QuoteAll you need to know about the current condition of West Virginia's public-education system is summed up in one recent headline: "West Virginia public schools are underfunded, understaffed and underperforming." To take one marker, only 28 percent of students in the state are proficient in science. These are big problems that require expansive, thoughtful solutions. Lawmakers should be devoting all available time and resources to protecting public-school students' educational futures. Instead, they're working to pass a bill, SB 619, that would exacerbate these crises. If enacted, the bill would allow public schools to teach intelligent design — a form of creationism — as a "theory of how the universe and/or humanity came to exist."

[. . .]

West Virginia lawmakers know that it's unconstitutional to teach creationism in public schools. They know that, just like in Pennsylvania, schools that take up the legislature's invitation to do so will be sued and will face millions of dollars in costs and fees. They also know that attacking the integrity of science education will cause West Virginia students to fall even further behind, leaving them unprepared for advanced college coursework in scientific areas, and subsequently disadvantaging them in the competitive technical and scientific job sectors. And they know that employers with science- and tech-related businesses may hesitate to settle in West Virginia if they believe that its government does not value, and many of its residents do not possess, basic scientific knowledge.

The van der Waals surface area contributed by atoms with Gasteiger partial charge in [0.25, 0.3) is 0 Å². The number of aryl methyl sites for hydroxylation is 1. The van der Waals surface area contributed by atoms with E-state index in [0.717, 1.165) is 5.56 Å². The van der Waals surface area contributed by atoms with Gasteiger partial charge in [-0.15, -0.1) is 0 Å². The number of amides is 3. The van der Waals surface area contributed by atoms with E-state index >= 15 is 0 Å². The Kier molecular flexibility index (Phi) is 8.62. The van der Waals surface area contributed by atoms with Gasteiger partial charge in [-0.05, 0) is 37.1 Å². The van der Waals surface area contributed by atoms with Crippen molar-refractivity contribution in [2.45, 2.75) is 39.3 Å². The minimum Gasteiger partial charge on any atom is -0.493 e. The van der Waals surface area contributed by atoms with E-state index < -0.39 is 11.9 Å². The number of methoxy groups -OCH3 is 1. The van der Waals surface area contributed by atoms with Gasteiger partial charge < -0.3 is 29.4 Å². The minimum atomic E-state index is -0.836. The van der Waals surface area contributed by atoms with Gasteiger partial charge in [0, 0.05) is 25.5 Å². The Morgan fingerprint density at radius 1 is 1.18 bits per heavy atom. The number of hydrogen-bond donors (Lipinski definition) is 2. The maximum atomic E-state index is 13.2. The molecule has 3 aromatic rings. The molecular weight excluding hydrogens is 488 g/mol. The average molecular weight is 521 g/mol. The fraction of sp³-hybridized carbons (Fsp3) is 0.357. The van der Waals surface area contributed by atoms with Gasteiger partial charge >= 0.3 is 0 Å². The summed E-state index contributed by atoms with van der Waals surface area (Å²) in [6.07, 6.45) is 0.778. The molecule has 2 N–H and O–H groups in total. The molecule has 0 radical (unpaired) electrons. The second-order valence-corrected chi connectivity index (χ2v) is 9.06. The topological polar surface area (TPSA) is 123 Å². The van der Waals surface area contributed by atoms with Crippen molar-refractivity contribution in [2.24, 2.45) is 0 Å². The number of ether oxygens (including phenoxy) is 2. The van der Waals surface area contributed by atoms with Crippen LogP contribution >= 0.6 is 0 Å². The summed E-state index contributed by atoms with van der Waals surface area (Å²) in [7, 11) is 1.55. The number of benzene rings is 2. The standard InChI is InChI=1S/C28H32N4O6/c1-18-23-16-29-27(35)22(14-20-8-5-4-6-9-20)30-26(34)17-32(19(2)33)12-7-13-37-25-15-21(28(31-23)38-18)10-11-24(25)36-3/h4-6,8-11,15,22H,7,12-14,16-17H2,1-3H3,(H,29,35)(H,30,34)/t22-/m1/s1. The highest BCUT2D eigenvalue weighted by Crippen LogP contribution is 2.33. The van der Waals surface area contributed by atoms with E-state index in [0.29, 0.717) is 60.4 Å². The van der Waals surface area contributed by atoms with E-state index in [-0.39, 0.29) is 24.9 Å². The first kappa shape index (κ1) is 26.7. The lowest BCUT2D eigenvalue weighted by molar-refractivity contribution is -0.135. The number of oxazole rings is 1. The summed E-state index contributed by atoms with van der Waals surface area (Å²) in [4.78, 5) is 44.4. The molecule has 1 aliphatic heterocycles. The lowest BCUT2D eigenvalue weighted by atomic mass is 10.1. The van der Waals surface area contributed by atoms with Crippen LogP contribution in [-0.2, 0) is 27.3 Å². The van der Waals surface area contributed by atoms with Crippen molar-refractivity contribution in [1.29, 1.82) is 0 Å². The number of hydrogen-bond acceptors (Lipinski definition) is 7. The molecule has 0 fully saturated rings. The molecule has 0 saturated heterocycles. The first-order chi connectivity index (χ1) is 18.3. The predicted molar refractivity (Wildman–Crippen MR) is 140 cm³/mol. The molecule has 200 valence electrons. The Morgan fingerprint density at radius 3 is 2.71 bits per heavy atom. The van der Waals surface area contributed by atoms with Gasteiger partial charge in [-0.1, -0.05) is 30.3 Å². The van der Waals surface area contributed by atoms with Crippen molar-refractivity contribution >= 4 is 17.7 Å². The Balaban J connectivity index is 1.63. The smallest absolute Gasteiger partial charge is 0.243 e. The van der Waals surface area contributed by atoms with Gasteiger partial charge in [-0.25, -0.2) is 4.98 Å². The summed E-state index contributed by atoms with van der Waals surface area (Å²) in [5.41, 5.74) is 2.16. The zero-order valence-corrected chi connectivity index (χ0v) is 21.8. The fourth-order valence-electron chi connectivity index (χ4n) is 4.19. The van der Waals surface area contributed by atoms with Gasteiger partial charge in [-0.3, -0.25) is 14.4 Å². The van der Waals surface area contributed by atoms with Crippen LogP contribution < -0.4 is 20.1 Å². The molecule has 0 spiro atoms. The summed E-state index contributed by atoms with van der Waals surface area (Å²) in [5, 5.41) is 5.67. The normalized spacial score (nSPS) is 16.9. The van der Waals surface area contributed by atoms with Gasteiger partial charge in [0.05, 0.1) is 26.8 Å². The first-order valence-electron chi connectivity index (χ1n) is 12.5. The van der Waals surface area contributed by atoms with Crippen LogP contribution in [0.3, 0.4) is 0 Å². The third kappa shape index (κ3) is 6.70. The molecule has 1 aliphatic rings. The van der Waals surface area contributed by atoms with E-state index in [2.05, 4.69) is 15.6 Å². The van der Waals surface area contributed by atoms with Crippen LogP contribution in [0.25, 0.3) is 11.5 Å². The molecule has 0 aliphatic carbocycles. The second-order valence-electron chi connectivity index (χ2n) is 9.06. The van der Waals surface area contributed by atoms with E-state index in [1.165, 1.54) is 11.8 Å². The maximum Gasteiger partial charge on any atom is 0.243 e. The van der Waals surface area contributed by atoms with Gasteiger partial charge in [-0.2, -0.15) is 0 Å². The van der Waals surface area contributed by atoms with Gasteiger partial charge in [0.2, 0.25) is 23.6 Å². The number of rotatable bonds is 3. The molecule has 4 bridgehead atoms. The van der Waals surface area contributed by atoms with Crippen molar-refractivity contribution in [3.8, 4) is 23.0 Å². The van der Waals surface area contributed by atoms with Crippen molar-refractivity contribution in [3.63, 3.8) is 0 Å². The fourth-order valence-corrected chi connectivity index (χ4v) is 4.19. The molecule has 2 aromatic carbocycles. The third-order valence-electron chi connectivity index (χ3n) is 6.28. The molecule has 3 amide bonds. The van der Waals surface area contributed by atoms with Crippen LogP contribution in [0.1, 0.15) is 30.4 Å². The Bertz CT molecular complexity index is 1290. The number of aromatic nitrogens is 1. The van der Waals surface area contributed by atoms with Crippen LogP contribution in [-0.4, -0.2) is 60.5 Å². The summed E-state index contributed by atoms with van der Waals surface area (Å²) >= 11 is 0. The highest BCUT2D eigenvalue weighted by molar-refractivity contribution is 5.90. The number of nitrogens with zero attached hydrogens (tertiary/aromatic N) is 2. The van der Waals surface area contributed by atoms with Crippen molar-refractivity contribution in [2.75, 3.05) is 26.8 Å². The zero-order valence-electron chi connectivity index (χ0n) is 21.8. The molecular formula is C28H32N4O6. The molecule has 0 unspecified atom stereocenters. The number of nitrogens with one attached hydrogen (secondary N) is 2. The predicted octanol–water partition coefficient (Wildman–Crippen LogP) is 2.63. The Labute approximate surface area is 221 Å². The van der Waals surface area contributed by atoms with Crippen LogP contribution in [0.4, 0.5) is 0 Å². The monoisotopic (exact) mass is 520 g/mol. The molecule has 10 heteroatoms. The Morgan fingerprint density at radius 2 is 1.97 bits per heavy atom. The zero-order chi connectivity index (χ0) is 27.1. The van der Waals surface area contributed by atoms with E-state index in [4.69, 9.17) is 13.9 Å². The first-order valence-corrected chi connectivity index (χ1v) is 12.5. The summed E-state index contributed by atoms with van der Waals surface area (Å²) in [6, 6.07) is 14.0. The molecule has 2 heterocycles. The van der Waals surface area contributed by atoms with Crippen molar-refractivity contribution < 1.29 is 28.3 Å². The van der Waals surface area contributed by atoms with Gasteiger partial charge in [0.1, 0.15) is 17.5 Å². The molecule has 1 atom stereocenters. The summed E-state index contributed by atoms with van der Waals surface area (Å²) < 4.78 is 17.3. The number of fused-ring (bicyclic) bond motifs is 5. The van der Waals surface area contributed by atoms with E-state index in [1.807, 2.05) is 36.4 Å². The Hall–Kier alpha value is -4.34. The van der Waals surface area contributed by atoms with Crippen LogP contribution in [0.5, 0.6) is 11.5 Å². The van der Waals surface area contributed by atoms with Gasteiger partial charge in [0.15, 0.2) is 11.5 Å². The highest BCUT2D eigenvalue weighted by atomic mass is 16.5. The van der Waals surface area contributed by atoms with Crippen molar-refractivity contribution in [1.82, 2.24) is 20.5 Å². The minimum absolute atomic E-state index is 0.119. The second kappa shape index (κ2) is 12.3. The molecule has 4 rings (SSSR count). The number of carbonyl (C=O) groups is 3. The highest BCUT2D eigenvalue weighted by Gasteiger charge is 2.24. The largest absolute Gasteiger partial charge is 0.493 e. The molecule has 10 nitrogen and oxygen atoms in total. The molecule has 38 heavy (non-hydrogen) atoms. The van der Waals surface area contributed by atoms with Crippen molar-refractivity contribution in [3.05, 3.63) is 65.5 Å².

Despite knowing all of this, lawmakers continue to press forward with SB 619. Maybe they believe it will score them political points with certain extreme religious groups and others seeking to inject religion into public schools. Any short-term political gain, however, will come at appalling long-term costs: the rights of families and faith communities, not government officials, to instill religious beliefs in their children; the educational and employment success of students; the solvency of public schools already struggling financially; and the economic and job prospects for the entire state of West Virginia.

[Link to full article.]

It is entirely possible that the Supreme Court will overturn Kitzmiller v. Dover when this ridiculous development is challenged in court.

"Religion is fundamentally opposed to everything I hold in veneration — courage, clear thinking, honesty, fairness, and above all, love of the truth."